Israel’s Supreme Court will weigh in on whether Netanyahu can govern under indictment.
By World Israel News Staff
Next Tuesday, the Israeli Supreme Court will decide if Prime Minister Benjamin Netanyahu is fit to form a government given that he faces indictment in three corruption cases. But the composition of the judges shows that Netanyahu will face a “rigged game,” Israel Hayom reports on Wednesday.
The reason is that the three judges who will preside over the debate are “thought of as particularly activist and liberal” judges, the paper says. The three judges are Supreme Court President Esther Hayut and Supreme Court Judges Hanan Melcer and Uzi Fogelman.
Israel Hayom reports that Hayut picked Melcer and Fogelman because they’re activists “who reason like her” and she wants a unanimous decision.
The paper says, in what it describes as “quite unusual,” that the Supreme Court has decided to devote only three judges to the matter – instead of seven, nine or 11 – as it would normally do in dealing with important issues. (Unlike in the U.S. where all nine Supreme Court judges hear a case, in Israel the number can vary.) Israel Hayom also notes that a larger number of judges have sat to hear matters of far less significance.
If the judges decide that Netanyahu can’t form a government, it will be a political “earthquake,” the paper reports.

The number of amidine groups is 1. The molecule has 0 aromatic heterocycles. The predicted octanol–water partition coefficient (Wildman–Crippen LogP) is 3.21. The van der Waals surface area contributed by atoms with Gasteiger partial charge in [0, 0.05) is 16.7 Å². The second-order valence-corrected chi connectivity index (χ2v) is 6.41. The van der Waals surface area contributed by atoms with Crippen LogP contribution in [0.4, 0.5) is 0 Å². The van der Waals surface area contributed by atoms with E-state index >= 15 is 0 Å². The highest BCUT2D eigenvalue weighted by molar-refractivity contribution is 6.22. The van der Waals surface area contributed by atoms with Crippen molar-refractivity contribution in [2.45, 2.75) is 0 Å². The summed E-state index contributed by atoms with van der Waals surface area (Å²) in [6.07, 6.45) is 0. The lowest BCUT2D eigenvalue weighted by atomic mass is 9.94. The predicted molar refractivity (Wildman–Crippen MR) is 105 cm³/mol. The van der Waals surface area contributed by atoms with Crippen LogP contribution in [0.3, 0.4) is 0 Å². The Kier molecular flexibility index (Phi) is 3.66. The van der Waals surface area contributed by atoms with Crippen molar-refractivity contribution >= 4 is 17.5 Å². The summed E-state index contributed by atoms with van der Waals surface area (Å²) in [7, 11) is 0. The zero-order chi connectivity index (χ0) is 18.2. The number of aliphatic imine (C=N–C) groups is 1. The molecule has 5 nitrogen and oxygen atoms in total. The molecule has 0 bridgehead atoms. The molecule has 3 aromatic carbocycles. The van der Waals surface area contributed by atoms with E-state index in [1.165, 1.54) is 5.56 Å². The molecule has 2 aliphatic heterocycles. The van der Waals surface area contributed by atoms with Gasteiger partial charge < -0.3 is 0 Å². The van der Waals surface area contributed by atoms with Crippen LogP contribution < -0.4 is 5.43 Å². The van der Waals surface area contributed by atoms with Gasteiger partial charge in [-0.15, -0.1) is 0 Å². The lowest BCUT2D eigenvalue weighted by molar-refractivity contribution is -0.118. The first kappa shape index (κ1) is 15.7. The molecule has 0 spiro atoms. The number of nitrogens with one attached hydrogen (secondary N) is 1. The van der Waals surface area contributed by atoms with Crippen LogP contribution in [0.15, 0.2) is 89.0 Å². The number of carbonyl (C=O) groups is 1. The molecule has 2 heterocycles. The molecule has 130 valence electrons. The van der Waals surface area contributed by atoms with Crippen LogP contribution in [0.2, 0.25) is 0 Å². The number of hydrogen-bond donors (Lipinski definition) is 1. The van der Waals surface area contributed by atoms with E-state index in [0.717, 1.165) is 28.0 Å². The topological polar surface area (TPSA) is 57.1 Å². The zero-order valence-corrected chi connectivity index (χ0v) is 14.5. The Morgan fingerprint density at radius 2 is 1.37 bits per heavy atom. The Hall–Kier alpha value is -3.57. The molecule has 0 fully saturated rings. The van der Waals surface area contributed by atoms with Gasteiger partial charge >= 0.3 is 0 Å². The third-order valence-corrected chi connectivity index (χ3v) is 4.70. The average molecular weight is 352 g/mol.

Critics have said that the judges should not be weighing in on the matter at all as Israeli law is clear – a prime minister can govern under indictment. Only after conviction must the prime minister step down.
The paper describes Supreme Court President Hayut as someone “who doesn’t fear intervening, even in the most sensitive government matters.”
Judge Melcer identifies with the left-wing, having joined the Dash party in 1977, the paper notes.
Judge Fogelman is considered more activist than Melcer, Israel Hayom says. He voted to cancel a law dealing with illegal immigrants and cancelled a decision by Israel’s interior minister to remove the residency status of four eastern Jerusalem inhabitants who were elected to the Palestinian parliament as representatives of Hamas.
According to The Times of Israel, the High Court rejected the paper’s report on Wednesday, calling it “baseless and irresponsible.”
The court said in a statement that the judges were chosen not for their activism but “according to the rules of seniority — the most senior panel sitting in the Supreme Court, (excluding Judge [Neal] Hendel, who is the chairman of the Central Elections Committee.”